Bigger suppliers have been hit too, with stock prices decimated.
As reported by IAG on 20 March, Scientific Games Corp saw its share price fall 84.4% in the space of a week from a high of US$30.24 on 12 February to just US$4.71 eight days later, IGT from US$14.73 to US$4.12 in two days and Australian slot machine giant Aristocrat from AU$37.69 to AU$18.00 in the space of a month.
Aristocrat’s General Manager – Asia-Pacific, Lloyd Robson, says there is a lesson to be learned on the importance of industry participants working together.
“We have analyzed impacts through a number of lenses including employees, customers, supply chain and external stakeholders such as the government and our community partners,” he tells IAG.
“Given a number of our materials are sourced from the APAC region, a challenge has been understanding supply impacts. Customer wise there has been some impact given the fact so many casinos are closed.
“We are doing everything we can to support the community such as providing masks and hygiene products in Macau and food supplies in the Philippines. This is a challenge for the entire industry and we need to work together so that we can return bigger and better to help play our role in supporting jobs and growth in this dynamic region.”
As it stands, the lingering uncertainty over what lies ahead promises to cause more headaches for some than others.
“If we’re sitting here in June and the numbers look like they look now then we’re in more serious problems,” says Umansky of the plight of Macau’s operators.
“I don’t think we’re going to be in that position – even in our bear case scenario we’re not getting to that point – so I think that things will gradually improve but from the operators’ perspectives, they are in different financial positions. You’ve got some operators that have more debt, more interest payments they have to make, they are larger companies with larger fixed costs and the amount of business coming in right now is very small, so those larger companies with larger outflows and more debt that needs to be serviced are going to be more impacted.
“Consider Wynn, Studio City (Melco Resorts & Entertainment), MGM to some extent, these operators have more debt so if this thing drags into the second half of the year and cash is being depleted I’m sure the CFOs are going to get nervous, as they should.
“Now I don’t think that any of these companies are going to be in financial distress at this stage – I think they can weather the storm – but dividends for some companies are going to become questionable in terms of paying the same level as last year. Every operator is a little bit different when it comes to this risk horizon that we might be looking at for different reasons.”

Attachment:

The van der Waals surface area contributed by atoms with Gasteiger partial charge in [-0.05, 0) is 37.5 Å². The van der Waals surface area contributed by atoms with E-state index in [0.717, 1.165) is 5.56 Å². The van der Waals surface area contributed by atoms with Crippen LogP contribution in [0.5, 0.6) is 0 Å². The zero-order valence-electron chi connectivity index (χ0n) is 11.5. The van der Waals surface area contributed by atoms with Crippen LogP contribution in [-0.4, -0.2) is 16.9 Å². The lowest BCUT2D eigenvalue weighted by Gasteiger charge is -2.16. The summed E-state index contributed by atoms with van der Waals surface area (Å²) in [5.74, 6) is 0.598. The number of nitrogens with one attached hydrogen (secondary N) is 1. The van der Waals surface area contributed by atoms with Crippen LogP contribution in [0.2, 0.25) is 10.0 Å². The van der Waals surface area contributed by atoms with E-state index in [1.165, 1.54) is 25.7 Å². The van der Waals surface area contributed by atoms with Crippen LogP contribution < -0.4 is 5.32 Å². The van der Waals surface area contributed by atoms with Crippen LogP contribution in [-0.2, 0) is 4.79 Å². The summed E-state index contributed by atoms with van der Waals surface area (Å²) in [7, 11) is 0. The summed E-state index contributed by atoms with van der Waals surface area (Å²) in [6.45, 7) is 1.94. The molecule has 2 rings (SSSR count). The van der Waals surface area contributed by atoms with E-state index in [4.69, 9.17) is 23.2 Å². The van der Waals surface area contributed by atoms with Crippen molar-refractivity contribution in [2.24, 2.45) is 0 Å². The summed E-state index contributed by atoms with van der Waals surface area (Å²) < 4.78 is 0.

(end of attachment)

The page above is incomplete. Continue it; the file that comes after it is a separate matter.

Steve Gallaway, Managing Partner of Global Market Advisors, believes those companies whose debt situation places them in a more precarious position may well learn a valuable lesson once they emerge from the crisis.
“For those that were over leveraged, it will remind them of the importance of being in a strong cash position, including availability of credit lines, to weather storms as they come, as we always know that storms do come,” he says.
Likewise, COVID-19 may well spark a new era of cost management within the industry.
“Each casino resort operator will seek to lower their fixed costs so they can react more quickly to future revenue shocks,” explains Kevin Clayton, a Senior Management Consultant and former Chief Marketing Officer of Galaxy Entertainment Group.
“The daily cash burn for leading operators during COVID-19 closures was reported as US$3 million to US$4 million per day which is a real burden on the balance sheet and something to be mindful of going forward.
“Not unlike the Global Financial Crisis in 2008-09, the latest crisis to hit Macau will present each gaming operator with an ideal opportunity to reengineer its internal processes and simplify its organizational structures.
“A crisis can shock a business into taking action that may not have been previously considered. During a period of sustained growth organizations frequently suffer from increased layers of complexity and costs that can choke the business. There’s no time like the present to look much closer at all casino resort operations in realizing cost efficiencies, while also mapping customer journeys in more detail to improve the effectiveness of customer facing operations, particularly with competition likely to intensify.”
Ultimately, says Clayton, the coronavirus pandemic will serve as a test not only of the financial resolve of operators but also the values by which they stand – a potentially key attribute for Macau’s six concessionaires as they prepare for their next big challenge: the re-tendering of gaming licenses.
“The world will have changed post COVID-19,” Clayton explains.
“Gaming operators are members of a global community and central to the local community in which they operate. Actions taken by each resort and gaming operator during a crisis are judged immediately through social media and news channels.
“Gaming companies and resort brands are beacons during a crisis and this is much more than simply being local employers. Pride in resort brands is significantly enhanced when witnessed as having values that are consistent with being caring and inclusive.
“Successful resort brands go that extra mile in protecting their employees, supporting local communities and putting longer term brand health ahead of short term profits.”